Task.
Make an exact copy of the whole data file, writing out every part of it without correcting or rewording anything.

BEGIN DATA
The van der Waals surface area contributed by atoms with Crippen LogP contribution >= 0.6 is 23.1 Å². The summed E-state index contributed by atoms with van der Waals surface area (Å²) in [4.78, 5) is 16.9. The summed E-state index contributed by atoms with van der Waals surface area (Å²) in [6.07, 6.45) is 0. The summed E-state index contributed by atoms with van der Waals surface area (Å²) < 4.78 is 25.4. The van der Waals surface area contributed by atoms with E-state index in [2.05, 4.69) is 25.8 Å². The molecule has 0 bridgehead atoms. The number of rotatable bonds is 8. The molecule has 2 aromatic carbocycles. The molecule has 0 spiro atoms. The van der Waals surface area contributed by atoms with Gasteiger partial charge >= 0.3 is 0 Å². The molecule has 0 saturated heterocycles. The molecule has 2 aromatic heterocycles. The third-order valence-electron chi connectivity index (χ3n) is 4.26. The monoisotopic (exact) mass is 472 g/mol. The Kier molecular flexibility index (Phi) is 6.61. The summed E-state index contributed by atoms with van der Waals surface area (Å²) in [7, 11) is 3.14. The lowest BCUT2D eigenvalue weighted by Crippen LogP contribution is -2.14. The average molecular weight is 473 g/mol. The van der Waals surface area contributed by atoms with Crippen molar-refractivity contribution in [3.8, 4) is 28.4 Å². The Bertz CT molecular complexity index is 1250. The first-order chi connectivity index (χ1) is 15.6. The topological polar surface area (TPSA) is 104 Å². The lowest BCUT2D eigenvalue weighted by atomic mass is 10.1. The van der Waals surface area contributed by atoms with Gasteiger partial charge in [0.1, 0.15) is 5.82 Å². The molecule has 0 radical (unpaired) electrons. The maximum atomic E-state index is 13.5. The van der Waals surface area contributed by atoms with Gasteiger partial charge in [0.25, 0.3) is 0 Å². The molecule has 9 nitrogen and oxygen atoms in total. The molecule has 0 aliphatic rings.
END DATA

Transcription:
The van der Waals surface area contributed by atoms with Crippen LogP contribution >= 0.6 is 23.1 Å². The summed E-state index contributed by atoms with van der Waals surface area (Å²) in [4.78, 5) is 16.9. The summed E-state index contributed by atoms with van der Waals surface area (Å²) in [6.07, 6.45) is 0. The summed E-state index contributed by atoms with van der Waals surface area (Å²) < 4.78 is 25.4. The van der Waals surface area contributed by atoms with E-state index in [2.05, 4.69) is 25.8 Å². The molecule has 0 bridgehead atoms. The number of rotatable bonds is 8. The molecule has 2 aromatic carbocycles. The molecule has 0 spiro atoms. The van der Waals surface area contributed by atoms with Gasteiger partial charge >= 0.3 is 0 Å². The molecule has 0 saturated heterocycles. The molecule has 2 aromatic heterocycles. The third-order valence-electron chi connectivity index (χ3n) is 4.26. The monoisotopic (exact) mass is 472 g/mol. The Kier molecular flexibility index (Phi) is 6.61. The summed E-state index contributed by atoms with van der Waals surface area (Å²) in [7, 11) is 3.14. The lowest BCUT2D eigenvalue weighted by Crippen LogP contribution is -2.14. The average molecular weight is 473 g/mol. The van der Waals surface area contributed by atoms with Crippen molar-refractivity contribution in [3.8, 4) is 28.4 Å². The Bertz CT molecular complexity index is 1250. The first-order chi connectivity index (χ1) is 15.6. The topological polar surface area (TPSA) is 104 Å². The lowest BCUT2D eigenvalue weighted by atomic mass is 10.1. The van der Waals surface area contributed by atoms with Gasteiger partial charge in [0.1, 0.15) is 5.82 Å². The molecule has 0 radical (unpaired) electrons. The maximum atomic E-state index is 13.5. The van der Waals surface area contributed by atoms with Gasteiger partial charge in [0.25, 0.3) is 0 Å². The molecule has 9 nitrogen and oxygen atoms in total. The molecule has 0 aliphatic rings.